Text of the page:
Seriously, in a historical context, did the Irish bait candy-bearing leprechauns into a trap with plastic golden coins which they could then magically escape leaving behind only the candy and a dainty set of muddy tracks across the kitchen floor? Because that's what my kids would have me believe, and these are the events that they are fully expecting to transpire this March 17th.
You know what? Don't even tell me the answer, because even if it is yes, these events will most definitely NOT be transpiring in our household. And, you know why? Well, despite one half-assed attempt to impress a guy by drinking Guinness when I was 22, I am not Irish. Two, damned if I am going to actively create mess on the floor for my kids' entertainment. Three, I don't have any f*&king plastic coins, and four, most poignantly, most emphatically, most fist-pounding definitively, I am done with the whole over the top culture of special occasion inflation.
It all started with a potty party. In my infinite new parent wisdom, I deemed it wise to make my son’s inaugural poo-meets-bowl moment a BIG event involving balloons, a grand opening of a big-boy pair of undies, and chocolate (eww). This was the first in a long line of fabricated and exaggerated ‘special occasions’ at our house designed to nurture what I now see as a robust sense of mediocrity in our children. For this one, I blame Sally McSmarmy who posted Instagram pictures of her daughter’s potty party, complete with topographic shots (I shit you not, pun intended). After she boasted about her success, I gave it an old college try, an effort which was met with little success and followed by more subsequent potty parties than I care to admit.
Aside from these and the likes of the two years of generous applause and special treats I employed to make cleaning up some kind of lifetime achievement, it has also become clear that since my childhood, run-of-the-mill special occasions have undergone something of a makeover. It’s bye-bye to the notion of no decorations before December 21 and hello to Christmas-palooza-jingle-bang-Vegas-style EXPLOSION starting, at last count, October 15th. A meal with family, some “Fa-la-la-la-las,” and an exchange of gifts is no longer enough unless it is preceded by four weeks of chaos, three meet-and-greets with Santa, two work parties, and a partridge in a pear tree.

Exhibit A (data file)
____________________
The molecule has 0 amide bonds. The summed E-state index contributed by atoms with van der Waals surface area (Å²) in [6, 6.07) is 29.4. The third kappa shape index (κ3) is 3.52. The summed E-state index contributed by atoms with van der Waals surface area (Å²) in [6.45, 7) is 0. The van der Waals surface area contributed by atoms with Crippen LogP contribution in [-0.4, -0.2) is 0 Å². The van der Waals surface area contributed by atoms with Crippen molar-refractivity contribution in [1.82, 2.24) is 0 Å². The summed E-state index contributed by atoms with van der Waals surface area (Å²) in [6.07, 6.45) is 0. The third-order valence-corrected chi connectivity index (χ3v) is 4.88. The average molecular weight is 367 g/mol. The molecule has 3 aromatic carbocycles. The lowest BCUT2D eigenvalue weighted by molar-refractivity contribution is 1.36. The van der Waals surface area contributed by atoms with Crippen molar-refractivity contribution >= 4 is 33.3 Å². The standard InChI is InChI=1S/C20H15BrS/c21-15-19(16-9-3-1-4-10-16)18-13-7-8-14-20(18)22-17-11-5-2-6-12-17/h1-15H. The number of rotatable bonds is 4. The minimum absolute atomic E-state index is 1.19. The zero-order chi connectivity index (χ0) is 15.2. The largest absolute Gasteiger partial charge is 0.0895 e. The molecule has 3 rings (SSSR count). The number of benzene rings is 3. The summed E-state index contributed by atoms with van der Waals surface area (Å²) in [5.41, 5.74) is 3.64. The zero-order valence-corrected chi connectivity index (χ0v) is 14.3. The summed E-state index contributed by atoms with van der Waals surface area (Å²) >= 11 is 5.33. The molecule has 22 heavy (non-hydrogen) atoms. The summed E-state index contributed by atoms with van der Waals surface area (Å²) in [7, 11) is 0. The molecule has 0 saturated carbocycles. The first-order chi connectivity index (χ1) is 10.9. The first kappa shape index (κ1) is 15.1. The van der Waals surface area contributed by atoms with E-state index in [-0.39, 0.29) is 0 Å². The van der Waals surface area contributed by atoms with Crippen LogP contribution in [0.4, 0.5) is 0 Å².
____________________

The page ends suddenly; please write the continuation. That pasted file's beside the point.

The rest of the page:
Yes, evidence of special occasion inflation is everywhere! For one, there’s a few new characters on the scene like Eddie the Elf, the real LIVE princesses who seem to grace every second birthday party we attend, and the Switch-Witch, who I can personally thank for an annual November weight gain of 5 lbs.
Then there’s the addition of completely ambiguous special occasions like the Hundredth Day of School, which by my calculation is only the 58th, but nonetheless involves me counting out 100 cheerios at the riveting pace of my five-year-old and sending them to school in a small baggie. And finally, there’s the piece de resistance, the essential centrepiece of any party set to impress/one-up your social media crowd, the quintessential abomination at the very heart of creating lasting festive memories for your child… PLASTIC. And lots of it. Plastic banners, themed plastic cups, plastic plates, loot bag items, garland, plastic witches, elves, hearts, beads and eggs, centrepieces, balloons, ornaments, confetti, even plastic versions of things formerly found in nature like leaves, pumpkins, wreaths, and pine cones. Yip, it’s not a special occasion unless you’ve spent at least 40 bucks at Party City, decked out your house in gaudy paraphernalia, and sent your guests home with some heartfelt memento that won’t decompose for millennia to come.
Of course, it is entirely my choice whether we choose to partake in these shenanigans, but let me tell you, taking a stand is tricky business. Case in point, three years running I have managed to quash Christmas spirit on the unholy day of December 1st when I tell my kids that, unlike Suzie and Sammy and Billy and Holly and Maya and Frieda and Mohammed, they will NOT be having their own personal whimsical elf gallivanting around the house. And when they ask why, I have the choice of telling them that a) they are already on the naughty list, or b) outing all the other well-meaning parents out there while showing myself to be too lazy for such thoughtful and jolly exploits.
Lose-lose, but I digress. For whatever reason, this St. Patrick’s Day is the shamrock that broke the camel’s back. There will be no candy, no pots of gold, no rainbows, and certainly no blimmin leprechaun trap. Perhaps, this special occasion will be memorable for another reason. It will be the St. Patrick’s Day that this mom finally said enough.